Adam Taylor, author of the "MicroZed Chronicles" on how to use the Xilinx Zynq and Zynq UltraScale+ MPSoC, discusses more advanced debugging using µC/Probe with Zync-based systems.
Over the last two installments of this blog series, we have explored Micrium’s μC/Probe and using it’s virtual dashboard and oscilloscope capabilities to debug code on the Zynq SoC’s PS. Then, I started thinking about how we might use μC/Probe to debug hardware in the Zynq SoC’s PL. The most obvious choice is to insert an integrated logic analyzer (ILA) IP core into the hardware design to observe AXI, AXI Stream, or native logic signals as we have done several times in the MicroZed Chronicles series. Similarly, if we wish to change a signal’s value at runtime, we can use the virtual input-output IP core to toggle the state of a signal or bus. Reading or modifying the contents of an AXI device within the PL will be a little more complicated, but it can be done by using the JTAG-to-AXI Bridge to connect into the AXI network and then reading or writing to any peripheral on the bus using Vivado’s hardware manager and a TCL script.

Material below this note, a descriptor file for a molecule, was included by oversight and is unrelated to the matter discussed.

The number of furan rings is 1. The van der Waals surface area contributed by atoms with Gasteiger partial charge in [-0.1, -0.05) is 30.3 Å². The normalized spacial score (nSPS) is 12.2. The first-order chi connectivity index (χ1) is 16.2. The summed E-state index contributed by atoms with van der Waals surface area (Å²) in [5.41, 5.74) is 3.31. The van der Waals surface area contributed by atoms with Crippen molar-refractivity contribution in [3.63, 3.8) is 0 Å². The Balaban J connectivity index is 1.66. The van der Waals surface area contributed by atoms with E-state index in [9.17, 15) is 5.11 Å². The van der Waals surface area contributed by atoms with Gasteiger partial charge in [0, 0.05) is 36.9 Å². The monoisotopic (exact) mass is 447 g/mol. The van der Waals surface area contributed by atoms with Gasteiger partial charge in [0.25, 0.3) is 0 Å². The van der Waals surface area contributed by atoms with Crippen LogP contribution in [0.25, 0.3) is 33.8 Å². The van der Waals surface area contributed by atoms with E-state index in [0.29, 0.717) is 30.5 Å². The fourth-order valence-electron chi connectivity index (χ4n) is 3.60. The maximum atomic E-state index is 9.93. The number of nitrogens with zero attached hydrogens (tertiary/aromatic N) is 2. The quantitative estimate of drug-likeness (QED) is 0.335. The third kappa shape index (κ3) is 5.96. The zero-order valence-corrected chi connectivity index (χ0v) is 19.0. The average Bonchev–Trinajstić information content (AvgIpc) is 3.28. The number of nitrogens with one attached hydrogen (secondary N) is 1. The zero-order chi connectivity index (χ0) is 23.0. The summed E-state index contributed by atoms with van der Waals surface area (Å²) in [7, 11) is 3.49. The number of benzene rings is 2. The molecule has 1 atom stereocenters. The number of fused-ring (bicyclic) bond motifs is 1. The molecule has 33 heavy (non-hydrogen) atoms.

To debug designs that contain embedded processing, we could, of course, write a simple software application for the processor that reads and writes registers in the PL. However, this is not always possible, especially if there are separate hardware- and software development teams. FPGA development teams are sometimes unused to developing embedded software so it can be quicker and easier to use the JTAG-to-AXI bridge for testing out basic hardware functionality before passing the design over to the software development team.
There is also another very important use case for the JTAG-to-AXI bridge if the design does not contain an embedded processing core. (For example, it’s not a Zynq SoC that you’re debugging and you haven’t instantiated a MicroBlaze processor in your FPGA.) AXI is often used to configure and connect IP blocks available via the Vivado IP library. Even if you don’t have an embedded processor available, the JTAG-to-AXI bridge enables fast hardware-in-the-loop testing to ensure that the block performs as intended.